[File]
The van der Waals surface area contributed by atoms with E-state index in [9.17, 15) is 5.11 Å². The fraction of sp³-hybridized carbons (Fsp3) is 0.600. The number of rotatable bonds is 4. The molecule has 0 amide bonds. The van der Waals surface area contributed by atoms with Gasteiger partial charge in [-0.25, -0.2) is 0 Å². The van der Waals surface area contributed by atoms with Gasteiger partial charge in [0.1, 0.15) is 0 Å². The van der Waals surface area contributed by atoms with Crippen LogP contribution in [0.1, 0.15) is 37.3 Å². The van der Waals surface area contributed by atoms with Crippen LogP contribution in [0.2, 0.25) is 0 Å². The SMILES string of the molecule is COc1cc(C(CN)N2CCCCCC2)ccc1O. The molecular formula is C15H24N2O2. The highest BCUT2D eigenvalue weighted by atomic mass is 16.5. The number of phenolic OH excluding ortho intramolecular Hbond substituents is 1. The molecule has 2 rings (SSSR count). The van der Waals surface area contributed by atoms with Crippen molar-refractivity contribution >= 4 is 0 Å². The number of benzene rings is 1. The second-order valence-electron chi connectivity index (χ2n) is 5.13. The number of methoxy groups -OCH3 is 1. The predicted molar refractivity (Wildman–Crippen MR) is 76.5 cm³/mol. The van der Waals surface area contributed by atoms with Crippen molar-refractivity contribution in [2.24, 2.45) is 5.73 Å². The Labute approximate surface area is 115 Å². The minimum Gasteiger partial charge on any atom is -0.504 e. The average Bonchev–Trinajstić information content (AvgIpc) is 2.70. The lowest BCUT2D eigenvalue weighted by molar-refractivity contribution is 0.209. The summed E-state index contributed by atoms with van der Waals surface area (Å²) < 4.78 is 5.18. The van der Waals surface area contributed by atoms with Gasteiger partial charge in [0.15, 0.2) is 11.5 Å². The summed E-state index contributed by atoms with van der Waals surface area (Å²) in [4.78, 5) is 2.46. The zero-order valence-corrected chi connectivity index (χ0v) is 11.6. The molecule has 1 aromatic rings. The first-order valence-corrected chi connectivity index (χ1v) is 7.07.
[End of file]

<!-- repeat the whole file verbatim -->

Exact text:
The van der Waals surface area contributed by atoms with E-state index in [9.17, 15) is 5.11 Å². The fraction of sp³-hybridized carbons (Fsp3) is 0.600. The number of rotatable bonds is 4. The molecule has 0 amide bonds. The van der Waals surface area contributed by atoms with Gasteiger partial charge in [-0.25, -0.2) is 0 Å². The van der Waals surface area contributed by atoms with Gasteiger partial charge in [0.1, 0.15) is 0 Å². The van der Waals surface area contributed by atoms with Crippen LogP contribution in [0.1, 0.15) is 37.3 Å². The van der Waals surface area contributed by atoms with Crippen LogP contribution in [0.2, 0.25) is 0 Å². The SMILES string of the molecule is COc1cc(C(CN)N2CCCCCC2)ccc1O. The molecular formula is C15H24N2O2. The highest BCUT2D eigenvalue weighted by atomic mass is 16.5. The number of phenolic OH excluding ortho intramolecular Hbond substituents is 1. The molecule has 2 rings (SSSR count). The van der Waals surface area contributed by atoms with Crippen molar-refractivity contribution >= 4 is 0 Å². The number of benzene rings is 1. The second-order valence-electron chi connectivity index (χ2n) is 5.13. The number of methoxy groups -OCH3 is 1. The predicted molar refractivity (Wildman–Crippen MR) is 76.5 cm³/mol. The van der Waals surface area contributed by atoms with Crippen molar-refractivity contribution in [2.24, 2.45) is 5.73 Å². The Labute approximate surface area is 115 Å². The minimum Gasteiger partial charge on any atom is -0.504 e. The average Bonchev–Trinajstić information content (AvgIpc) is 2.70. The lowest BCUT2D eigenvalue weighted by molar-refractivity contribution is 0.209. The summed E-state index contributed by atoms with van der Waals surface area (Å²) < 4.78 is 5.18. The van der Waals surface area contributed by atoms with Gasteiger partial charge in [0.15, 0.2) is 11.5 Å². The summed E-state index contributed by atoms with van der Waals surface area (Å²) in [4.78, 5) is 2.46. The zero-order valence-corrected chi connectivity index (χ0v) is 11.6. The molecule has 1 aromatic rings. The first-order valence-corrected chi connectivity index (χ1v) is 7.07.